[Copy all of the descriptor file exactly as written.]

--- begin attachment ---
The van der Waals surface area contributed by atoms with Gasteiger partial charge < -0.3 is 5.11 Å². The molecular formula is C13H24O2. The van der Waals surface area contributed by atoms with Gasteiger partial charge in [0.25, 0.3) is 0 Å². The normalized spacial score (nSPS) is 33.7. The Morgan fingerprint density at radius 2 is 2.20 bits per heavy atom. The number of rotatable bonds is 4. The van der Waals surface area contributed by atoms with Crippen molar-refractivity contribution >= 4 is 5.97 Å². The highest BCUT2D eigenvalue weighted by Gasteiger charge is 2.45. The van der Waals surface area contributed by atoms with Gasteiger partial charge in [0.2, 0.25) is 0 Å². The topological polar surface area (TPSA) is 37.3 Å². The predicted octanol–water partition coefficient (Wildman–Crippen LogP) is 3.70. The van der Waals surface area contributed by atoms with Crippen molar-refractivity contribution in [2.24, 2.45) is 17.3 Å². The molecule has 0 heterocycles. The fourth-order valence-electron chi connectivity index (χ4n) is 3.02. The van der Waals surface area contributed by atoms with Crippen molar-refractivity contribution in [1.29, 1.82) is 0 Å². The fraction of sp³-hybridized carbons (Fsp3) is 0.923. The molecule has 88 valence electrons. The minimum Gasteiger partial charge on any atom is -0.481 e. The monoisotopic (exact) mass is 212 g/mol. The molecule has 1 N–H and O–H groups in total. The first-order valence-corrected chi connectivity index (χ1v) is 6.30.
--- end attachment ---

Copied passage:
The van der Waals surface area contributed by atoms with Gasteiger partial charge < -0.3 is 5.11 Å². The molecular formula is C13H24O2. The van der Waals surface area contributed by atoms with Gasteiger partial charge in [0.25, 0.3) is 0 Å². The normalized spacial score (nSPS) is 33.7. The Morgan fingerprint density at radius 2 is 2.20 bits per heavy atom. The number of rotatable bonds is 4. The van der Waals surface area contributed by atoms with Crippen molar-refractivity contribution >= 4 is 5.97 Å². The highest BCUT2D eigenvalue weighted by Gasteiger charge is 2.45. The van der Waals surface area contributed by atoms with Gasteiger partial charge in [0.2, 0.25) is 0 Å². The topological polar surface area (TPSA) is 37.3 Å². The predicted octanol–water partition coefficient (Wildman–Crippen LogP) is 3.70. The van der Waals surface area contributed by atoms with Crippen molar-refractivity contribution in [2.24, 2.45) is 17.3 Å². The molecule has 0 heterocycles. The fourth-order valence-electron chi connectivity index (χ4n) is 3.02. The van der Waals surface area contributed by atoms with Crippen molar-refractivity contribution in [1.29, 1.82) is 0 Å². The fraction of sp³-hybridized carbons (Fsp3) is 0.923. The molecule has 88 valence electrons. The minimum Gasteiger partial charge on any atom is -0.481 e. The monoisotopic (exact) mass is 212 g/mol. The molecule has 1 N–H and O–H groups in total. The first-order valence-corrected chi connectivity index (χ1v) is 6.30.